Top 10: things to consider when setting net zero goals
Net zero is the common goal that many businesses share, but to meet such high demands for emissions reductions requires intervention. In light of insights from McKinsey and Co we present 10 things that businesses may want to consider when setting and executing net zero targets.
10. Support from consumers
As stakeholders in the net-zero transition both physically and emotionally, consumers will benefit from a strategic approach. It’s important to have the public on board and to ensure they understand these benefits, making the transition much smoother, reducing risk and ensuring technology is implemented effectively to minimise costs to the business and, ultimately, the consumer.
Businesses are missing a trick if they don’t understand the needs of their customers, but more importantly, how the transition to net zero could affect them.
9. Input from public and private sector leaders
While the internal initiatives must be in place, knowing what input to expect from public sector institutions and private sector businesses could make or break a net zero strategy. Ensure that targets are aligned with suppliers and hold them accountable, likewise engage with legislators and governments to determine common ground.
A unified approach to net zero will allow the business to take action in the interim while planning a set of goals for the future, while also encouraging transparency across all invested parties.
8. Understand where net zero sits in the market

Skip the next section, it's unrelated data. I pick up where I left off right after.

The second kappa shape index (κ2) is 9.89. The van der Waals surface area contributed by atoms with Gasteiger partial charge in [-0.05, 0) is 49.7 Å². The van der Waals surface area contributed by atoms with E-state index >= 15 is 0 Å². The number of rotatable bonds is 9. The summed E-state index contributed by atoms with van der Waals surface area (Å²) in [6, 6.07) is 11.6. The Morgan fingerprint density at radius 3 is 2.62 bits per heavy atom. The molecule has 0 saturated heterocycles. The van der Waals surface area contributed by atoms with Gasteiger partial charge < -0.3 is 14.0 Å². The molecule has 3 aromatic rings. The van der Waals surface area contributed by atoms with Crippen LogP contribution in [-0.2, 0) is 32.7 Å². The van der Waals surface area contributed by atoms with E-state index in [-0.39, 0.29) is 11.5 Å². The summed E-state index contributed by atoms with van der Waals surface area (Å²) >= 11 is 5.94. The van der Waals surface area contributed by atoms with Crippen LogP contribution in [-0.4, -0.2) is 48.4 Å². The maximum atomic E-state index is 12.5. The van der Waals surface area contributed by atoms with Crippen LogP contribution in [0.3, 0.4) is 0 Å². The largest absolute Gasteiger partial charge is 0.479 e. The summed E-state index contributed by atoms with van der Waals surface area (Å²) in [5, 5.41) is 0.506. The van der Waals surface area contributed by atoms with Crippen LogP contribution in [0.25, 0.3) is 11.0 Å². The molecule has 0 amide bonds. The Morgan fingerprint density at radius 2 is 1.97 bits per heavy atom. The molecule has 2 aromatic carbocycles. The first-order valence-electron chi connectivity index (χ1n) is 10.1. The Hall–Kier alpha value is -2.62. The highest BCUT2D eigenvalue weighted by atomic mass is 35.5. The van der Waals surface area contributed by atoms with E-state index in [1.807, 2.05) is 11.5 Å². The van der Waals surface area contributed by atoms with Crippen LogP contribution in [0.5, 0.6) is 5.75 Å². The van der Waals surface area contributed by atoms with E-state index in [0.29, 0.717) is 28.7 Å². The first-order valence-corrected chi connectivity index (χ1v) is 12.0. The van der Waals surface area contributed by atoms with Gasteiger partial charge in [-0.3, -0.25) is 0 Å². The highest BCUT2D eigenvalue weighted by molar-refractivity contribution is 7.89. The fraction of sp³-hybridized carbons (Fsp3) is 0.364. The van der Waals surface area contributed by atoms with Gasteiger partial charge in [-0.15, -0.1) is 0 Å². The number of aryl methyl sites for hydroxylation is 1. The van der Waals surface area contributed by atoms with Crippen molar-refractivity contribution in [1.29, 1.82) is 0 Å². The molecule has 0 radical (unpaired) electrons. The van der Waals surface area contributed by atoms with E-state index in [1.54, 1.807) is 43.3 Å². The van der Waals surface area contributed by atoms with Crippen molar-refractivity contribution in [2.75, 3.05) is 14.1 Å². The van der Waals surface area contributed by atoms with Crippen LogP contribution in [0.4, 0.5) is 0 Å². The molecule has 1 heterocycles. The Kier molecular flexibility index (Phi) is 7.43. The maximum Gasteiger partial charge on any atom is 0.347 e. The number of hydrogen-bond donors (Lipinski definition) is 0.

Markets are changing and investors are looking for more insight into businesses to determine whether they are eligible for funding, particularly when it comes to their sustainability credentials. Environmental, social and governance (ESG) can be measured and standards are evolving to meet the requirements of investment firms.
Standard-setting organisations are driving ESG trends and, in many ways, acting as the catalysts for global action, by provoking accountability among businesses.
7. Net zero may require restructuring
With incentives shifting from high-carbon products to low-carbon alternatives, labour is likely to be divided differently to meet these demands. Restructuring of the organisation may be necessary to account for the increase in sustainable goods and services while whittling away the less undesirable facets of the business.
This may also require training as the workforce will be entering into new areas of development that demand different knowledge and skills. Minimising the risks to the workforce is critical for protecting the livelihoods of employees.
6. Consider technologies for carbon capture and storage
The transition to net zero is more than just sourcing renewable energy and switching the business fleet to all-electric power. Particularly for organisations that carry out carbon-intensive processes, such as large-scale manufacturing, they may require further intervention to reach net zero. Resulting from this is the demand for carbon capture and storage (CCS) technologies, which could allow more opportunities for businesses in the long term.
The implementation of CCS could result in more chances for climate finance, as well as support from upstream manufacturers, technology developers and risk-management service providers. However, it is important to weigh-up the cost benefits of this as it will likely involve significant upfront investment that will be reflected in the unit price of goods and services.